Charles Kingsley, Alton Locke, Tailor and Poet: Ch. 33

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I was getting desperate: the whole thing seemed at once so horrible and so impossible. There must be some villanous trap at the bottom of it.

"If you don't tell me more about this fellow Power, Mike," said I, "I'll blow your brains out on the spot: either you or he are villains." And I valiantly pulled out my only weapon, the door key, and put it to his head.

"Och! are you mad, thin? He's a broth of a boy; and I'll tell ye. Shure he knows all about the red-coats, case he's an arthillery man himself, and that's the way he's found out his gran' combustible."

"An artilleryman?" said John. "He told me he was a writer for the press."

"Bedad, thin, he's mistaken himself intirely; for he tould me with his own mouth. And I'll show you the thing he sowld me as is to do it. Shure, it'll set fire to the stones o' the street, av' you pour a bit vitriol on it."

"Set fire to the stones? I must see that before I believe it."

"Shure an' ye shall then. Where'll I buy a bit? Sorra a shop is there open this time o' night; an' troth I forgot the name o' it intirely! Poker o' Moses, but here's a bit in my pocket!"

And out of his tattered coat-tail he lugged a flask of powder and a lump of some cheap chemical salt, whose name I have, I am ashamed to say, forgotten.

"You're a pretty fellow to keep such things in the same pocket with gunpowder!"

"Come along to Mackaye's," said Crossthwaite. "I'll see to the bottom of this. Be hanged, but I think the fellow's a cursed mouchard—some government spy!"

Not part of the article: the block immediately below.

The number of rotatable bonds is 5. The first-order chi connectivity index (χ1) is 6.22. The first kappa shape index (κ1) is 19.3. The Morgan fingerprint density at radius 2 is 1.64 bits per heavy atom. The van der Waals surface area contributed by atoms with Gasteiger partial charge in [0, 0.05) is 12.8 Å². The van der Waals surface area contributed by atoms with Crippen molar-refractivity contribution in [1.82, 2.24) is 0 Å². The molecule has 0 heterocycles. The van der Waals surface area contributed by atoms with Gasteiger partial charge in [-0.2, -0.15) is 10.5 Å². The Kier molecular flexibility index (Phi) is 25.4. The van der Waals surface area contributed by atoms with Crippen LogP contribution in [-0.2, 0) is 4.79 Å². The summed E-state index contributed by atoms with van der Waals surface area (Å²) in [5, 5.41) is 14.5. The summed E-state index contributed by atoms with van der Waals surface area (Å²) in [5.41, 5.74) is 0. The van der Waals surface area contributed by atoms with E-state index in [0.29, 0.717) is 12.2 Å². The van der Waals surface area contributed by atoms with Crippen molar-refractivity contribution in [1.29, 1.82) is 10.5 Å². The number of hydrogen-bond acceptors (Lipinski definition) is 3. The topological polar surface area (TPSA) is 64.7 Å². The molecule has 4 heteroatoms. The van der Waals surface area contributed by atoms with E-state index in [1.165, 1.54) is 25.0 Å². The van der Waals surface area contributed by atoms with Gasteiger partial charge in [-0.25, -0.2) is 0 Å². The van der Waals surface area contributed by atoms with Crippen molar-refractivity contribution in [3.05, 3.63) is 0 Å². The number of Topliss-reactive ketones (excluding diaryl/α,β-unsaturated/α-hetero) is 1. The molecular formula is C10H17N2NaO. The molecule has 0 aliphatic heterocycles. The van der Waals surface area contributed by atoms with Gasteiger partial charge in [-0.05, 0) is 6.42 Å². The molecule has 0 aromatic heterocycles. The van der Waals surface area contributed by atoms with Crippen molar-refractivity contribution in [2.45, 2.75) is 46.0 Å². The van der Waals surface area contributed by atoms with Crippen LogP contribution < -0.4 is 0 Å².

"Spy is he, thin? Och, the thief o' the world! I'll stab him! I'll murther him! an' burn the town afterwards, all the same."

"Unless," said I, "just as you've got your precious combustible to blaze off, up he comes from behind the corner and gives you in charge to a policeman. It's a villanous trap, you miserable fool, as sure as the moon's in heaven."

"Upon my word, I am afraid it is—and I'm trapped too."

"Blood and turf! thin, it's he that I'll trap, thin. There's two million free and inlightened Irishmen in London, to avenge my marthyrdom wi' pikes and baggonets like raving salviges, and blood for blood!"

"Like savages, indeed!" said I to Crossthwaite, "And pretty savage company we are keeping. Liberty, like poverty, makes a man acquainted with strange companions!"

"And who's made 'em savages? Who has left them savages? That the greatest nation of the earth has had Ireland in her hands three hundred years—and her people still to be savages!—if that don't justify a revolution, what does? Why, it's just because these poor brutes are what they are, that rebellion becomes a sacred duty. It's for them—for such fools, brutes, as that there, and the millions more like him, and likely to remain like him, and I've made up my mind to do or die to-morrow!"

There was a grand half-truth, distorted, miscoloured in the words, that silenced me for the time.

We entered Mackaye's door; strangely enough at that time of night, it stood wide open. What could be the matter? I heard loud voices in the inner room, and ran forward calling his name, when, to my astonishment, out past me rushed a tall man, followed by a steaming kettle, which, missing him, took full effect on Kelly's chest as he stood in the entry, filling his shoes with boiling water, and producing a roar that might have been heard at Temple Bar.